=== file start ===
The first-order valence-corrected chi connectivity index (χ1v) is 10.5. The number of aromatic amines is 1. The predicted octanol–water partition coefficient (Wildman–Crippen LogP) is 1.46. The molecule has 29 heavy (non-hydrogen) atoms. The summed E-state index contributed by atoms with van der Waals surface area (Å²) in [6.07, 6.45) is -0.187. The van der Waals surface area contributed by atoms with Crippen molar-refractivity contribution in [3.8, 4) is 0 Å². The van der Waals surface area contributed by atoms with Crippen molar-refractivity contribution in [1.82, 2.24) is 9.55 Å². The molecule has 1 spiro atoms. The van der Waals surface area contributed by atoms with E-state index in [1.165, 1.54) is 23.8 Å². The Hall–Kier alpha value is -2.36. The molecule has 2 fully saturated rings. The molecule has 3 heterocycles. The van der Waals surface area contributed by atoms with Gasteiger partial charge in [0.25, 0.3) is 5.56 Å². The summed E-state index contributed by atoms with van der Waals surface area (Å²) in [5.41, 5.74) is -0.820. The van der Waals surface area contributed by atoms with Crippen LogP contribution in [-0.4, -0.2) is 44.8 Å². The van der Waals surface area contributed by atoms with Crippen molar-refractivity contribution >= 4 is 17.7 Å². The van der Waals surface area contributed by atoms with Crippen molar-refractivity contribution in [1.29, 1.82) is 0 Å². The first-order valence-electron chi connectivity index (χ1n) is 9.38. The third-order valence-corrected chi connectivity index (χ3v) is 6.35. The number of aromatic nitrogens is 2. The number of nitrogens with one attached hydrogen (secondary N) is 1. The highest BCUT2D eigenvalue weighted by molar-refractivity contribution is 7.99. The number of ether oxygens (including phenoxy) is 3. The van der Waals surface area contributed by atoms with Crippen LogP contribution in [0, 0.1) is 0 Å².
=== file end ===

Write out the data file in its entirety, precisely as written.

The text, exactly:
The first-order valence-corrected chi connectivity index (χ1v) is 10.5. The number of aromatic amines is 1. The predicted octanol–water partition coefficient (Wildman–Crippen LogP) is 1.46. The molecule has 29 heavy (non-hydrogen) atoms. The summed E-state index contributed by atoms with van der Waals surface area (Å²) in [6.07, 6.45) is -0.187. The van der Waals surface area contributed by atoms with Crippen molar-refractivity contribution in [3.8, 4) is 0 Å². The van der Waals surface area contributed by atoms with Crippen molar-refractivity contribution in [1.82, 2.24) is 9.55 Å². The molecule has 1 spiro atoms. The van der Waals surface area contributed by atoms with E-state index in [1.165, 1.54) is 23.8 Å². The Hall–Kier alpha value is -2.36. The molecule has 2 fully saturated rings. The molecule has 3 heterocycles. The van der Waals surface area contributed by atoms with Gasteiger partial charge in [0.25, 0.3) is 5.56 Å². The summed E-state index contributed by atoms with van der Waals surface area (Å²) in [5.41, 5.74) is -0.820. The van der Waals surface area contributed by atoms with Crippen LogP contribution in [-0.4, -0.2) is 44.8 Å². The van der Waals surface area contributed by atoms with Crippen molar-refractivity contribution >= 4 is 17.7 Å². The van der Waals surface area contributed by atoms with Crippen molar-refractivity contribution in [1.29, 1.82) is 0 Å². The first-order valence-electron chi connectivity index (χ1n) is 9.38. The third-order valence-corrected chi connectivity index (χ3v) is 6.35. The number of aromatic nitrogens is 2. The number of nitrogens with one attached hydrogen (secondary N) is 1. The highest BCUT2D eigenvalue weighted by molar-refractivity contribution is 7.99. The number of ether oxygens (including phenoxy) is 3. The van der Waals surface area contributed by atoms with Crippen LogP contribution in [0, 0.1) is 0 Å².